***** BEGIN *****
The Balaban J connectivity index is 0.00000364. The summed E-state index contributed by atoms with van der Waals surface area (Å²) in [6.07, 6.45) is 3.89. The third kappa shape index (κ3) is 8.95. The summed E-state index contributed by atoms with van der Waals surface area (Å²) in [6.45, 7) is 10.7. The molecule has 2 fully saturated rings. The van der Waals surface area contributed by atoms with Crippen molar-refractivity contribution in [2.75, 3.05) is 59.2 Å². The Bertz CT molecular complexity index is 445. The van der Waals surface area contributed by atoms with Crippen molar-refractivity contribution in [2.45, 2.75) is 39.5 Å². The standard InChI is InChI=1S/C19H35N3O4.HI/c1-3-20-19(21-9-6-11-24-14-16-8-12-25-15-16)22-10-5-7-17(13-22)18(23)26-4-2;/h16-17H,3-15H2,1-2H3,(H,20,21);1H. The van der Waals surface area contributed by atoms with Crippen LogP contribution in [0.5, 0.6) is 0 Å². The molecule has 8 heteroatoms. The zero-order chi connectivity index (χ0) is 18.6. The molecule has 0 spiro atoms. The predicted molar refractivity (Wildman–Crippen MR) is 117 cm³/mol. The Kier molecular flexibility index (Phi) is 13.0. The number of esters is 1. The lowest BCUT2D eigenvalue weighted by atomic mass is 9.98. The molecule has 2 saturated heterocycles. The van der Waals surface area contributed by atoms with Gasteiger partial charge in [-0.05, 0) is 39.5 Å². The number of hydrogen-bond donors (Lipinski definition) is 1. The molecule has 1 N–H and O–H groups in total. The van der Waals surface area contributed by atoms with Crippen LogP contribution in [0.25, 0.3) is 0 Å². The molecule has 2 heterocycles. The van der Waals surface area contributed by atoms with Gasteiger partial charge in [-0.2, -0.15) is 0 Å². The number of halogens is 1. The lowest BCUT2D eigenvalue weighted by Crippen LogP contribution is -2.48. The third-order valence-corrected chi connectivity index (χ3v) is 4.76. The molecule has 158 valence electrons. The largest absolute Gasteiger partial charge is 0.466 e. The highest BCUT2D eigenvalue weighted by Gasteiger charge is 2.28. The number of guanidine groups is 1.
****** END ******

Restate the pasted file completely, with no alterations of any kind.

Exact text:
The Balaban J connectivity index is 0.00000364. The summed E-state index contributed by atoms with van der Waals surface area (Å²) in [6.07, 6.45) is 3.89. The third kappa shape index (κ3) is 8.95. The summed E-state index contributed by atoms with van der Waals surface area (Å²) in [6.45, 7) is 10.7. The molecule has 2 fully saturated rings. The van der Waals surface area contributed by atoms with Crippen molar-refractivity contribution in [2.75, 3.05) is 59.2 Å². The Bertz CT molecular complexity index is 445. The van der Waals surface area contributed by atoms with Crippen molar-refractivity contribution in [2.45, 2.75) is 39.5 Å². The standard InChI is InChI=1S/C19H35N3O4.HI/c1-3-20-19(21-9-6-11-24-14-16-8-12-25-15-16)22-10-5-7-17(13-22)18(23)26-4-2;/h16-17H,3-15H2,1-2H3,(H,20,21);1H. The van der Waals surface area contributed by atoms with Crippen LogP contribution in [0.5, 0.6) is 0 Å². The molecule has 8 heteroatoms. The zero-order chi connectivity index (χ0) is 18.6. The molecule has 0 spiro atoms. The predicted molar refractivity (Wildman–Crippen MR) is 117 cm³/mol. The Kier molecular flexibility index (Phi) is 13.0. The number of esters is 1. The lowest BCUT2D eigenvalue weighted by atomic mass is 9.98. The molecule has 2 saturated heterocycles. The van der Waals surface area contributed by atoms with Gasteiger partial charge in [-0.05, 0) is 39.5 Å². The number of hydrogen-bond donors (Lipinski definition) is 1. The molecule has 1 N–H and O–H groups in total. The van der Waals surface area contributed by atoms with Crippen LogP contribution in [0.25, 0.3) is 0 Å². The molecule has 2 heterocycles. The van der Waals surface area contributed by atoms with Gasteiger partial charge in [-0.2, -0.15) is 0 Å². The number of halogens is 1. The lowest BCUT2D eigenvalue weighted by Crippen LogP contribution is -2.48. The third-order valence-corrected chi connectivity index (χ3v) is 4.76. The molecule has 158 valence electrons. The largest absolute Gasteiger partial charge is 0.466 e. The highest BCUT2D eigenvalue weighted by Gasteiger charge is 2.28. The number of guanidine groups is 1.